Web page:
Commit c6b30bea authored by Davis McCarthy's avatar Davis McCarthy
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tidying up README

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This workshop provides a one-day (~5 hour), hands-on introduction to current computational analysis approaches for studying single-cell RNA sequencing data. We will discuss the data formats used frequently in single-cell analysis, typical steps in quality control and processing of single-cell data, and some of the biological questions these data can be used to answer.
Given we only have 2 hours, we will start with the data already processed into a count matrix, which contains the number of sequencing reads mapping to each gene for each cell. The steps to generate such a count matrix depend on the type of single-cell sequencing technology used and the experimental design. For a more detailed introduction to these methods we recommend the long-form single-cell RNA seq analysis workshop from the BioCellGen group ([available here](https://biocellgen-public.svi.edu.au/mig_2019_scrnaseq-workshop/public/)) and the analysis of single-cell RNA-seq data course put together by folks at the Sanger Institute [available here](https://scrnaseq-course.cog.sanger.ac.uk/website/processing-raw-scrna-seq-data.html). Briefly, a count matrix is generated from raw sequencing data using the following steps:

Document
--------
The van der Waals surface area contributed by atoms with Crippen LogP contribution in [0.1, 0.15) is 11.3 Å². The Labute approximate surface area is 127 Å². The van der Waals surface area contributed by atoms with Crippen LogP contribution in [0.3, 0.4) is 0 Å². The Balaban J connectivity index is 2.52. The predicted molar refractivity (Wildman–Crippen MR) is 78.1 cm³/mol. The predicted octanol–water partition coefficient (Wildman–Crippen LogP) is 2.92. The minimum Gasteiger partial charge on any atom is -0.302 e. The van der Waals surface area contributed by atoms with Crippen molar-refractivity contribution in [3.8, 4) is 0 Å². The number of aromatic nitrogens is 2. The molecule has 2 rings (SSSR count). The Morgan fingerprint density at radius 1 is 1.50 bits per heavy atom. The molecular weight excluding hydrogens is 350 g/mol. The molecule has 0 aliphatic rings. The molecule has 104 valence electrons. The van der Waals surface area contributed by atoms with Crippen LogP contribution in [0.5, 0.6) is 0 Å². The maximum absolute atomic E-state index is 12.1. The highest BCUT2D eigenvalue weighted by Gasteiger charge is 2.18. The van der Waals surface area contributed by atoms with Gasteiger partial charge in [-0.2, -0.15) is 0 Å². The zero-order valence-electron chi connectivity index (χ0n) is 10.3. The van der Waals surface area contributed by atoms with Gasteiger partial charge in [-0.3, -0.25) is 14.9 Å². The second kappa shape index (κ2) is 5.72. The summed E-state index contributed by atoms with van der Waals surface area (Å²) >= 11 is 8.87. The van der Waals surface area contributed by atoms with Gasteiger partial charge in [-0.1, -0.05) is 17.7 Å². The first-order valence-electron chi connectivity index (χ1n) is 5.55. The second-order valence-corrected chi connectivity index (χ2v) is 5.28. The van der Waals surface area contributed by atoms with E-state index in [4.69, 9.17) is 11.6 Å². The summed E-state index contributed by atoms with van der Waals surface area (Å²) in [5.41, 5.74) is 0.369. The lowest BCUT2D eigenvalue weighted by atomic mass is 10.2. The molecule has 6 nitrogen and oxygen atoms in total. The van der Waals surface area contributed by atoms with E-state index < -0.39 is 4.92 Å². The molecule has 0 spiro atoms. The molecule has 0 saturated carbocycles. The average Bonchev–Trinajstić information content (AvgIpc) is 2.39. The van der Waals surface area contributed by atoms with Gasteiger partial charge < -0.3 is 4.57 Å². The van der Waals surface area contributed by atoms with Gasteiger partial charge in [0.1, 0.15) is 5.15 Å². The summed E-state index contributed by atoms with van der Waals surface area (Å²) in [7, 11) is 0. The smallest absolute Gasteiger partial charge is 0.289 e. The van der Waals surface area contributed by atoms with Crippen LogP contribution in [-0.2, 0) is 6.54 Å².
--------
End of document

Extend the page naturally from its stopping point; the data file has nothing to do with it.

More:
Given we only have a few hours, we will start with the data already processed into a count matrix, which contains the number of sequencing reads mapping to each gene for each cell. The steps to generate such a count matrix depend on the type of single-cell sequencing technology used and the experimental design. For a more detailed introduction to these methods we recommend the long-form single-cell RNA seq analysis workshop from the BioCellGen group ([available here](https://biocellgen-public.svi.edu.au/mig_2019_scrnaseq-workshop/public/)) and the analysis of single-cell RNA-seq data course put together by folks at the Sanger Institute [available here](https://scrnaseq-course.cog.sanger.ac.uk/website/processing-raw-scrna-seq-data.html).
Briefly, a count matrix is generated from raw sequencing data using the following steps:
1. If multiple sample libraries were pooled together for sequencing (typically to reduce cost), sequences are separated (i.e. demultiplexed) by sample using barcodes that were added to the reads during library preparation.
1. Quality control on the raw sequencing reads (e.g. using [FastQC](https://www.bioinformatics.babraham.ac.uk/projects/fastqc/))
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